Around the year 2000 I had an enlarged prostate and a PSA that ranged from 5.7 to 9.5 for several years. My urologist said this was an expected PSA because of my enlarged prostate. Twice a year I had a PSA and digital rectal exam to monitor any changes. In 2003 I began having urinary flow problems and I was put on Flomax and later on Proscar. These drugs worked for me and I began getting up only once at night.
Why did you have two prostate cancer biopsies?
In July 2006, at age 65, I retired after 37 years as a pastor here in Lancaster, Pennsylvania. The next month, in August of 2006 I had a PSA of 7 but since I had already been on Proscar that meant my real PSA was about 14. I had my first biopsy of 12 cores and it was negative. However, my PSA continued to be high enough that my urologist wanted to do a second biopsy. So four months later, in December of 2006, I had a second biopsy. While the digital rectal exam was smooth with no nodules the pathology report showed that 1 out of the 12 cores had a 12% cancer volume and another core had a pre-cancerous indication. My prostate cancer stage was rated at T1c. At that time I didn’t realize that I was relatively fortunate.
What was your reaction to the diagnosis of prostate cancer?
The diagnosis of cancer was a shock. I grew up on a dairy farm, working hard, eating from the garden all year round. Most of my life I have been very active, jogging regularly and running in 5K and 10K races. Since the 1970’s I’d been eating healthy and exercising regularly. I was in shock.
What were you told about your prostate cancer options?
I learned that my prostate cancer had been detected at an early stage, was confined to the prostate and was not aggressive. My urologist said the low level of prostate cancer meant I had the option of taking time to explore the options. He didn’t push for any specific treatment, but explained the downside to surgery or radiation. He encouraged me to get a second opinion. Whether buying a car, dishwasher or puppy, I tend to go overboard in researching options.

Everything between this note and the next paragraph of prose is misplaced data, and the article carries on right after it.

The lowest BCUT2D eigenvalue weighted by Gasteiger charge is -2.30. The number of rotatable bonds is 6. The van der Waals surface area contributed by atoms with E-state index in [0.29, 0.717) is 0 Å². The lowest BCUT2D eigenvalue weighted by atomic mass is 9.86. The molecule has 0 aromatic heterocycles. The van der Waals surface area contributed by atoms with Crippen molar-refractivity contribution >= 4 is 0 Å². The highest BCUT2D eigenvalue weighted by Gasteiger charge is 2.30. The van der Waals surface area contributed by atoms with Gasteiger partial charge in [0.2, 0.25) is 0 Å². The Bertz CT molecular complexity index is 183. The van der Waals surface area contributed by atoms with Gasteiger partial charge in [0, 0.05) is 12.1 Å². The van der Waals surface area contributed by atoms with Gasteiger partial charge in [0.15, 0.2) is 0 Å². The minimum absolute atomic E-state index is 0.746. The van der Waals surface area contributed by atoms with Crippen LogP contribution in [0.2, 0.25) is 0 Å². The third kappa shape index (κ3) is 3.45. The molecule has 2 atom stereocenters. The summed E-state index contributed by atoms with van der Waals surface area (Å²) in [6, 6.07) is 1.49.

The shock of prostate cancer made me even more fastidious. My wife said I got married to my computer for several months, researching prostate cancer. I did see a local radiologist in January of 2007 but he had a poor “bedside” manner and I was not comfortable with him. About that time I learned that there were “centers of excellence” or facilities that had earned strong, positive national reputations and often one had to travel to get to such a “center of excellence.” I decided that I would do that for whatever treatment I finally chose.
During my research, I read an article titled “How Prostate Cancer Can Extend Your Life” by Gary Driggs. The author had a diagnosis similar to mine and was on Active Surveillance. His overall health improved greatly when he did all the healthy things one should do as the active part of Active Surveillance. That article focused my attention on Active Surveillance and I decided it was something I would like to do.
I had two friends, Bill & Ben, both Us TOO leaders of the Lancaster chapter. They shared their prostate cancer stories with me over breakfast. They were both being treated with great satisfaction by an oncologist in Virginia, Dr. Charles Myers. With their encouragement, I made an appointment. My first visit was the end of February 07. His office is about 300 miles from where I live. In my visit with Dr. Myers he confirmed that AS was appropriate for me and he provided a program for me to follow.
What was your Active Surveillance regimen?
The prescription medications I was taking were Avodart and Uroxatral.
I followed a low fat Mediterranean heart healthy diet often with chicken breast, salmon or sardines and non-fat dairy products.
My vitamins and supplements included Vitamin D3, 10,000 IU daily, pomegranate extract capsule, lycopene and soy isoflavones, fish oil, reveratrol and curcumin, and quercetin.
Each day I did 30 minutes of aerobics and three times a week I did resistance training.